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High precision IR glass molding
enables high volume
serial production of aspheres
and diffractives using
0.0 0.1 0.2 0.3
Receiver offset for
1, 2, 3, 4 in. lenses (m)
b) - 3 dB
1 deg., 8 mm
1 deg., 1 in.
1 deg., 2 in.
1 deg., 3 in.
1 deg., 4 in.
16 deg., 8 mm
16 deg., 1 in.
16 deg., 2 in.
16 deg., 3 in.
16 deg., 4 in.
180 deg., 8 mm
180 deg., 1 in.
180 deg., 2 in.
180 deg., 3 in.
180 deg., 4 in.
from scattering is very small and is almost
negligible until operating at more than
1 Gbit/s data rates.
Underwater system design
Communication system designers are interested in the ranges at which a system
can perform, as well as the size of lenses
needed and the field of view and point-
ing accuracy required to complete the
link between transmitter and receiver.
Underwater, these relationships are not
Unlike the strongly forward-scattered
light in very clear water, in turbid water
the short mean free path greatly expands
the beam, allowing systems with wide-
field-of-view optics to efficiently capture
the photons that diffuse toward the receiv-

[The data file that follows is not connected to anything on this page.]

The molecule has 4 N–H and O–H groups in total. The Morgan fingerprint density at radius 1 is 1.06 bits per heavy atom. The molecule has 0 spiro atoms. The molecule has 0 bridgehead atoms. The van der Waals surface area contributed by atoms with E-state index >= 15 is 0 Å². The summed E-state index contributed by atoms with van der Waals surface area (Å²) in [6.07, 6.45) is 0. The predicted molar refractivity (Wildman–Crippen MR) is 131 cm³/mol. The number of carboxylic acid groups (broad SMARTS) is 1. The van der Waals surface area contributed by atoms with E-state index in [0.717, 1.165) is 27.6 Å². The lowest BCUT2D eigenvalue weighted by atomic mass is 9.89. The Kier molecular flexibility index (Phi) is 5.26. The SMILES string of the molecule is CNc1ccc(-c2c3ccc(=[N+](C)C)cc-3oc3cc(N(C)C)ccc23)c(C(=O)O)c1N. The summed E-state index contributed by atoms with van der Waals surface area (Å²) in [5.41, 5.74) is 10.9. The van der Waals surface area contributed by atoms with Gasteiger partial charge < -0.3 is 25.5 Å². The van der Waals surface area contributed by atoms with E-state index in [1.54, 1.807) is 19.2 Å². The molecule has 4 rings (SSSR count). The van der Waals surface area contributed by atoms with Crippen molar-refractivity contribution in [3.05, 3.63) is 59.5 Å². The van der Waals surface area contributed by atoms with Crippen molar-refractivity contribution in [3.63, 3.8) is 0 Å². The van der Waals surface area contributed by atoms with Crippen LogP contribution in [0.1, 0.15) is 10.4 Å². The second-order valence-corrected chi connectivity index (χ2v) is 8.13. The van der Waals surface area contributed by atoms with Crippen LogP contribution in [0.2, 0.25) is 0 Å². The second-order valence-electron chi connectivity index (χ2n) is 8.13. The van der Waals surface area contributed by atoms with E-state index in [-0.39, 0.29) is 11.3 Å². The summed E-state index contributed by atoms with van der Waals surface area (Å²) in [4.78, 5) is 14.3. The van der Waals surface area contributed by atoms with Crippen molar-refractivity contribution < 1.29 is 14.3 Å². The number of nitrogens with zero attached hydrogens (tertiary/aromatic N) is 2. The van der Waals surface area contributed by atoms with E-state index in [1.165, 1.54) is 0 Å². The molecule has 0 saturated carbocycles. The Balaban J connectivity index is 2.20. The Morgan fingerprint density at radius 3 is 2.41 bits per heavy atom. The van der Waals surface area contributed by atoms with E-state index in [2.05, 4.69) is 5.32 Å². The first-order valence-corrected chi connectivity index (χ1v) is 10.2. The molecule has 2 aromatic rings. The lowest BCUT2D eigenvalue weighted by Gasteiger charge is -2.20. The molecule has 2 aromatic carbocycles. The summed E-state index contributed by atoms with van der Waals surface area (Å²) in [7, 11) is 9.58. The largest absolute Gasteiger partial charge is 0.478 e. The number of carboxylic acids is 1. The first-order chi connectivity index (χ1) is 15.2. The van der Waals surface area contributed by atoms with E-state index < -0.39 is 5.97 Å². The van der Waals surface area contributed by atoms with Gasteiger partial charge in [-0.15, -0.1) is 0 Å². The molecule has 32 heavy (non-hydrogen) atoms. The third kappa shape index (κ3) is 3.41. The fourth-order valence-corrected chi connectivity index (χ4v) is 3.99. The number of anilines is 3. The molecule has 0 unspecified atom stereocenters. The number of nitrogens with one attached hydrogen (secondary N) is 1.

er. These situations can be modeled using
Monte Carlo simulations and compared
with the experiment (see Fig. 2). In tur-
bid water, the pointing requirements of
the system can be decreased.
Similarly, multipath dispersion—deter-
mined by increased path length as the pho-
nons scatter between particles—can be
computed and compared under different
transmitter-receiver geometries as a func-
tion of water quality. It turns out that for
the relatively short ranges expected for
underwater optical communications at
megabit rates, multipath dispersion is almost negligible. 1
At NCSU, we have found that optical
wireless systems can be very compact and
that error correction coding and adapting
the transmission rate as a function of range
can improve signal-to-noise by 6–8 dB (see
Fig. 3). 2 While the increased signal-to-noise
translates into increased range, error correction increases the robustness of the link.
FIGURE 2. In a 3.66 m tank used
to characterize underwater optical
communications (a), water quality is
controlled by injection of particulate and dye
to simulate the absorption and scattering of
seawater; simulations and experiments (b)
show that for harbor quality water at 15 m, it
is advantageous to control the field of view of
the receiver so that instead of just collecting
un-scattered light, multiple-scattered photons
will also contribute to the signal.